With the announcement that Netflix is bringing its streaming TV and movie service north of the border, our Canadian brethren have one less thing to complain about.
"Canadian Netflix members will be able to instantly watch a broad array of movies and TV episodes right on their TVs via a range of consumer electronics devices capable of streaming from Netflix, as well as watching on PCs and Macs," Netflix announced today.
At launch, the service will be available in English only, but there are plans to add French language capability sometime down the line.
Twitter is reportedly floating the idea of starting a service that would offer to make you a "Promoted Tweeter" for a fee. This could conceivably lead to a massive increase in followers. It would be quite the turnaround for the site, which has traditionally discouraged third-party services that promise to increase follower counts.
Twitter began gracing some high profile accounts last year with a spot on their suggested users list. Those that found themselves on the list gained up to 1 million followers. It's not clear how Twitter would promote users that buy into their Promoted Tweeter feature. Would they just show up at the top of search results, or are we looking at a sale of a spot on a new suggested users list?
Just having the most followers may not be worth the cost. Unless Twitter can target certain groups of users, the impact will be lessened. It's best to have a smaller audience of people that care about what you say, than a larger audience of people that just filter you out. Do you think users would see a benefit from a promotion service run by twitter?
It doesn't take a survey to prove that Facebook is popular, but if we're to put a testosterone-filled slant on the study released this week by Oxygen Media, the social networking site might be a great way to meet women.
Oxygen Media studied the habits of 1,605 adults using social media between May and June of this year, asking them several questions in the process. In doing so, the study's authors found that 21 percent of women between the age of 18-34 check Facebook in the middle of the night. Here's where things get interesting.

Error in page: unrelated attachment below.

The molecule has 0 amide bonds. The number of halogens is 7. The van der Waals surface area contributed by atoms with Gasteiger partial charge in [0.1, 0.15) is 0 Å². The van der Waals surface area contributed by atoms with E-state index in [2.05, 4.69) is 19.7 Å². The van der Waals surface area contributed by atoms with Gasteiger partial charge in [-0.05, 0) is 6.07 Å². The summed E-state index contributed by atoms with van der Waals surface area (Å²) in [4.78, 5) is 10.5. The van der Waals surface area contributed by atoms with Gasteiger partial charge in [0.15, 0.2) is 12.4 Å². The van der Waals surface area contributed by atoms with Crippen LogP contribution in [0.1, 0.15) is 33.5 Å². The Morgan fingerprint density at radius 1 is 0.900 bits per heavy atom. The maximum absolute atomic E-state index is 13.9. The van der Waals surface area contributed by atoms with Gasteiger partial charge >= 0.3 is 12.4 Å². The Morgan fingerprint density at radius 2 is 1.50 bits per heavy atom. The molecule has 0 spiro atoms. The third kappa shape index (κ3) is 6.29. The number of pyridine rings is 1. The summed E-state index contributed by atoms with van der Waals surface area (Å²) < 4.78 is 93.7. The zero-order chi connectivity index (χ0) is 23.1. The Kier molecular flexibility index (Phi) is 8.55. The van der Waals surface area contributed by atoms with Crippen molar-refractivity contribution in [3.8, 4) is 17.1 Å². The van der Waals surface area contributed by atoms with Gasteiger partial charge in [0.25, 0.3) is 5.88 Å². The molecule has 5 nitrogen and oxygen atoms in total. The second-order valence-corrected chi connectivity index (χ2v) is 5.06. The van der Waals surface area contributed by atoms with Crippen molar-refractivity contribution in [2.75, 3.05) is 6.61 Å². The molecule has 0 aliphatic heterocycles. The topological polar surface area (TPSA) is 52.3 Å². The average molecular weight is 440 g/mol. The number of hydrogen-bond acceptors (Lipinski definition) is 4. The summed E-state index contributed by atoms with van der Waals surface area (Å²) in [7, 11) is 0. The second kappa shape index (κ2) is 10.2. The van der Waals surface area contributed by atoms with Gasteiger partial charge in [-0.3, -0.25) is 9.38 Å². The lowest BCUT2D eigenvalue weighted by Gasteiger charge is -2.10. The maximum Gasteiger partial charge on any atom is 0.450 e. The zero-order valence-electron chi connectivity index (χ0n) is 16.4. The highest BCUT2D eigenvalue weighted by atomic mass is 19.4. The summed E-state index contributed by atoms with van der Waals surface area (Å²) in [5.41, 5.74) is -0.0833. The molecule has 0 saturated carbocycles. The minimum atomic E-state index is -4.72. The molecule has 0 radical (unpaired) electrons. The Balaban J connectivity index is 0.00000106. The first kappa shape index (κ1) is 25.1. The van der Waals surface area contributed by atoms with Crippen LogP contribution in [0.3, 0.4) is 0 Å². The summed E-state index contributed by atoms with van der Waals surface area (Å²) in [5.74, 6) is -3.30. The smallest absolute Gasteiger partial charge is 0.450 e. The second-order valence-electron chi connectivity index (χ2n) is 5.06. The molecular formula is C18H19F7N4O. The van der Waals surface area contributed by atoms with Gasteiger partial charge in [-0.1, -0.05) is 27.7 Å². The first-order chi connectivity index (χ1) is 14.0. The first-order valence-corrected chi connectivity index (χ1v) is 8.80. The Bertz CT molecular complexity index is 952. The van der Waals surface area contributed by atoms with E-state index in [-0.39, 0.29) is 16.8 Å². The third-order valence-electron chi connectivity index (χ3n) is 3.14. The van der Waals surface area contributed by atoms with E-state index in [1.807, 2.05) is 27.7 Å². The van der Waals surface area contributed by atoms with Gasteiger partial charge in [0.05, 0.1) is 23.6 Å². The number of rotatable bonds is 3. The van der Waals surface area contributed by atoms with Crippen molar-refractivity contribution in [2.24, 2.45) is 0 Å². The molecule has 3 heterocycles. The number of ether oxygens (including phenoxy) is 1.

Again focusing just on the women, 39 percent classified themselves as Facebook addicts, while 57 percent said they talk to people online more than in person. Some other stats to slant however you see fit:
42 percent have no problem posting pics of themselves intoxicated
79 percent don't take to issue to kissing in photos
50 percent are open to being Facebook friends with complete strangers
Make of those numbers what you will, knowing that if you strike out with a complete stranger, the next one you hit up is likely to add you as a friend. Play your cards right and she'll eventually post a pic of you two swapping spit while intoxicated.
Apps, apps, apps. All we talk about is apps, it seems. Week and week out, I try to throw out a list of five different applications--usually themed around some particular scenario--that give you untold access to your system in new and exciting ways. Well, mostly exciting. Let's face it. Sometimes, an app is just an app. It's a useful, free utility, but nothing to throw a party or write home about.
So, that in mind, how about some games?
There's nothing more fun--and more detrimental to one's professional life--than sinking hours after countless hours of playtime into a persistent digital world. That's right, I'm talking about MMOs. The problem, however, is that there are simply too many free MMOs to choose from. If you're intending on spending a significant amount of your personal life in some digital dungeon or what-have-you, you don't want to do it for a crappy game that nobody is playing. You want an awesome game.
I have taken it upon myself to find five free MMOs with such a characteristic--awesome--and am happy to announce the results of my findings below. I wish you the best as you go forth in the grand tradition of surrendering your social life to slay digital... well, everything. Digital everythings. Right.
Security is important, yo. While a lot of sites on the ol' World Wide Web might support HTTPS connections, that doesn't mean that typing www.sitename.com into your browser will always pull up an encrypted connection between you and your final location. But don't take my word for it. Quoth the Electronic Frontier Foundation:
"Many sites on the web offer some limited support for encryption over HTTPS, but make it difficult to use. For instance, they may default to unencrypted HTTP, or fill encrypted pages with links that go back to the unencrypted site."
So how, then, do we address this problem? Step one is staring at the little lock icon within your browser. If the lock ain't locked, then you're not rocking a secure connection. Easy as that.
The American Dream, which calls for a wife, 2.5 kids, and a white picket fence, never took into consideration the mounting cost of Xbox Live Gold memberships for the entire family, which adds up rather quickly. To help address this, come November Microsoft will begin selling Xbox Live Gold Family Packs for $100, which will offer up to four individual Gold memberships for the price of two.
More than just four Live Gold accounts, the Family Pack also opens up a few additional perks, including a new Family Center accessible through the Xbox dashboard. As Microsoft explains it, you can expect easier family management, access to activity monitoring reports, and the ability to purchase and give away Microsoft Points to little Johnny rather than pay him an allowance.